From extortion to kidnapping, corrupt countries pose a huge problem to global trade, tourism, democracy and public safety. With this in mind, travellers need to be aware of potential issues relating to corruption in the places they are visiting.

The world feels like a much smaller, familiar place with cheap flights and globalisation but the reality is, many countries operate in entirely different ways to back home. The police may routinely stop drivers to extort money from them, for example, and hotels prices may be artificially inflated.

To help enlighten the public, a report from leading independent global risk consultancy the Risk Advisory Group has revealed the most (and least) corrupt nations around the world in 2019.

Factors it has weighed up include how information flows affect a company’s ability to understand who exactly it’s dealing with, how media reporting can be slanted according to the publisher, and the willingness of people to talk openly about the likelihood and frequency of requests for bribes.

Risk Advisory says: “The results of this analysis can be surprising. India, for example, which many people would agree has an endemic problem with corruption, is one of the more transparent countries for us to work in, whereas the recent introduction of GDPR on top of already stringent privacy laws in some European countries is likely to increase the challenges of both retrieving and communicating information.”

From a global viewpoint, Chris Rowley, head of business intelligence and investigations for Risk Advisory, points out: “It remains the case that the laws against corrupt activity are only as strong as the institutions and individuals whose job it is to enforce them.”

The most corrupt countries in 2019

1. Turkmenistan

2. Libya

3. Somalia

4. Yemen

5. North Korea

6. South Sudan

7. Syria

8. Democratic Republic of Congo

9. Eritrea

10. Laos

Hannah Poppy, head of business intelligence for the Middle East and North Africa, says: “Despite major anti-corruption campaigns across the Middle East and North Africa, most challenges facing the region remain unaddressed.”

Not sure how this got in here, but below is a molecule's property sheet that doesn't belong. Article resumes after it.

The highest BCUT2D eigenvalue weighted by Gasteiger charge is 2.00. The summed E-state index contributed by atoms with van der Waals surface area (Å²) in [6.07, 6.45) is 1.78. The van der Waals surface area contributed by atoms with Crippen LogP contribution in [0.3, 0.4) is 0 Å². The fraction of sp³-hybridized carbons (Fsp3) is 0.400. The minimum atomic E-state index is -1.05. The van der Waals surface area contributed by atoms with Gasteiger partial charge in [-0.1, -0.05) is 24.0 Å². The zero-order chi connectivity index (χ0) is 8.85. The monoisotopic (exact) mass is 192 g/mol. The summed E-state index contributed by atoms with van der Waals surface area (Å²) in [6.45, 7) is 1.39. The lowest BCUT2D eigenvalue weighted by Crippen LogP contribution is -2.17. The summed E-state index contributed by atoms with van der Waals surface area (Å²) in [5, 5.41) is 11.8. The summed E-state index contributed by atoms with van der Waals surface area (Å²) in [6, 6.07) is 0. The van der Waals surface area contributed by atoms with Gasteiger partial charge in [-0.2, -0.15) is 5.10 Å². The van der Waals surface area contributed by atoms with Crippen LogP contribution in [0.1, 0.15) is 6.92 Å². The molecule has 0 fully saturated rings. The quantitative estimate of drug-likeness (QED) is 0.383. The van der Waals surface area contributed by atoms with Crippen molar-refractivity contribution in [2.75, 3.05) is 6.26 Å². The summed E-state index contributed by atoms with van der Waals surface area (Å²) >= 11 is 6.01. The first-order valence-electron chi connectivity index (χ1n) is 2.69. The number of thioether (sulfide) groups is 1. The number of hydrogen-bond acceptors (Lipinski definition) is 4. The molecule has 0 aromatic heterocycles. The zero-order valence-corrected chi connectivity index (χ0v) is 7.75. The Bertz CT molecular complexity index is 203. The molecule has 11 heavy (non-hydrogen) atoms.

On Latin America, Eric Wheeler, head of business intelligence for the region, says: “The incidence of corruption in Latin America has not lessened in the last year. The fate of countries like Venezuela continue to be dictated by widespread corruption and cronyism.”

On Asia, Brendan McGloin, regional head of business intelligence, says: “With the exception of Singapore, Hong Kong and Japan, corruption is pervasive across the key growth markets favoured by foreign investors in Asia.”

The least corrupt countries in 2019

1. New Zealand

2. Australia

3. UK

4. France

5. Singapore

6. Latvia

7. Czech Republic

8. Estonia

9. Ireland

10. Hong Kong

On North America, Thomas Smith, head of business intelligence, says: “The US and Canada remain among the ‘safest’ jurisdictions in our Index from an anti-corruption perspective. That said, petty corruption remains a concern for our clients in both countries, especially in the real estate and construction industries.”

On Europe, Ariana Issa, head of business intelligence in the region, says: “With the first successful prosecution of a company for failure to prevent bribery under section 7 of the UK Bribery Act 2010, success in changing prevailing attitudes towards corruption in Europe remains in evidence this year.”

Dmitry Sachkov, head of business intelligence for Russia, Eastern Europe and Eurasia, says: “In Russia positive developments in regulation and enforcement have caught our attention.”

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